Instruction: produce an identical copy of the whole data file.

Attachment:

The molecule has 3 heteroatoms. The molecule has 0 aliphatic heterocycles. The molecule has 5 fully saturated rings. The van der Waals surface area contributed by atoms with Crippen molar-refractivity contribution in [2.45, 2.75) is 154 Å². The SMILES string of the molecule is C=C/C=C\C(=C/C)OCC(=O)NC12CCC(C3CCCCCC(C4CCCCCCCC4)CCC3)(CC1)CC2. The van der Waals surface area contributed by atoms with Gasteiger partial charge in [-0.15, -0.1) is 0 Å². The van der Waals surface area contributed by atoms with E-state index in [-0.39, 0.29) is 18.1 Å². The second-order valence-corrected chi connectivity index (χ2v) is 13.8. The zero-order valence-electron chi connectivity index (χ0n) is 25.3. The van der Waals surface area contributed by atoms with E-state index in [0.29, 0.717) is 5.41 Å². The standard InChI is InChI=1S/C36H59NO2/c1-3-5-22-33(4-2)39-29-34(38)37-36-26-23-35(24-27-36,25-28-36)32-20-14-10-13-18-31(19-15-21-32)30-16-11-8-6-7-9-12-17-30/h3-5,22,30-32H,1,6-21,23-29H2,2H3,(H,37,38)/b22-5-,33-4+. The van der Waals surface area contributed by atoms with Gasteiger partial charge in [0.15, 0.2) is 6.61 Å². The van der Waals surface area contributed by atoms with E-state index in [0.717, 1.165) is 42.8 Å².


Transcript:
The molecule has 3 heteroatoms. The molecule has 0 aliphatic heterocycles. The molecule has 5 fully saturated rings. The van der Waals surface area contributed by atoms with Crippen molar-refractivity contribution in [2.45, 2.75) is 154 Å². The SMILES string of the molecule is C=C/C=C\C(=C/C)OCC(=O)NC12CCC(C3CCCCCC(C4CCCCCCCC4)CCC3)(CC1)CC2. The van der Waals surface area contributed by atoms with Gasteiger partial charge in [-0.15, -0.1) is 0 Å². The van der Waals surface area contributed by atoms with E-state index in [-0.39, 0.29) is 18.1 Å². The second-order valence-corrected chi connectivity index (χ2v) is 13.8. The zero-order valence-electron chi connectivity index (χ0n) is 25.3. The van der Waals surface area contributed by atoms with E-state index in [0.29, 0.717) is 5.41 Å². The standard InChI is InChI=1S/C36H59NO2/c1-3-5-22-33(4-2)39-29-34(38)37-36-26-23-35(24-27-36,25-28-36)32-20-14-10-13-18-31(19-15-21-32)30-16-11-8-6-7-9-12-17-30/h3-5,22,30-32H,1,6-21,23-29H2,2H3,(H,37,38)/b22-5-,33-4+. The van der Waals surface area contributed by atoms with Gasteiger partial charge in [0.15, 0.2) is 6.61 Å². The van der Waals surface area contributed by atoms with E-state index in [0.717, 1.165) is 42.8 Å².